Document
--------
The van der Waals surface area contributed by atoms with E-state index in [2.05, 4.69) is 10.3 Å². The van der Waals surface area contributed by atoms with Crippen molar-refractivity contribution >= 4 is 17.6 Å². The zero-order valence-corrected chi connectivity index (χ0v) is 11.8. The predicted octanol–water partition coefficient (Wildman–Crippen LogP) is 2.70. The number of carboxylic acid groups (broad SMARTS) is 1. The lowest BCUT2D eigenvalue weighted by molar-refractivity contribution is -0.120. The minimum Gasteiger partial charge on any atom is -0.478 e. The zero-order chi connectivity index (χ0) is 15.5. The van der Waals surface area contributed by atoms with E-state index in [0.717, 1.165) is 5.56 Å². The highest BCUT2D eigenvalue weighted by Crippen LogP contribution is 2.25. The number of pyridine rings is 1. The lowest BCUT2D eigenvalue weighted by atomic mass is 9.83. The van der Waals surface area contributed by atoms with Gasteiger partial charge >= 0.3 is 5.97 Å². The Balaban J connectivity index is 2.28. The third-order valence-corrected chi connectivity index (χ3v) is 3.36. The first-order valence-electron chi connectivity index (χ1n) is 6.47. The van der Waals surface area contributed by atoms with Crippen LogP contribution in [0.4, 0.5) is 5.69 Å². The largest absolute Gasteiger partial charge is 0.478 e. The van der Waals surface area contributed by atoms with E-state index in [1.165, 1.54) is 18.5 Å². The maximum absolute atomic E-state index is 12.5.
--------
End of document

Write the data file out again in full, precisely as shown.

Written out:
The van der Waals surface area contributed by atoms with E-state index in [2.05, 4.69) is 10.3 Å². The van der Waals surface area contributed by atoms with Crippen molar-refractivity contribution >= 4 is 17.6 Å². The zero-order valence-corrected chi connectivity index (χ0v) is 11.8. The predicted octanol–water partition coefficient (Wildman–Crippen LogP) is 2.70. The number of carboxylic acid groups (broad SMARTS) is 1. The lowest BCUT2D eigenvalue weighted by molar-refractivity contribution is -0.120. The minimum Gasteiger partial charge on any atom is -0.478 e. The zero-order chi connectivity index (χ0) is 15.5. The van der Waals surface area contributed by atoms with E-state index in [0.717, 1.165) is 5.56 Å². The highest BCUT2D eigenvalue weighted by Crippen LogP contribution is 2.25. The number of pyridine rings is 1. The lowest BCUT2D eigenvalue weighted by atomic mass is 9.83. The van der Waals surface area contributed by atoms with Gasteiger partial charge >= 0.3 is 5.97 Å². The Balaban J connectivity index is 2.28. The third-order valence-corrected chi connectivity index (χ3v) is 3.36. The first-order valence-electron chi connectivity index (χ1n) is 6.47. The van der Waals surface area contributed by atoms with Crippen LogP contribution in [0.4, 0.5) is 5.69 Å². The largest absolute Gasteiger partial charge is 0.478 e. The van der Waals surface area contributed by atoms with E-state index in [1.165, 1.54) is 18.5 Å². The maximum absolute atomic E-state index is 12.5.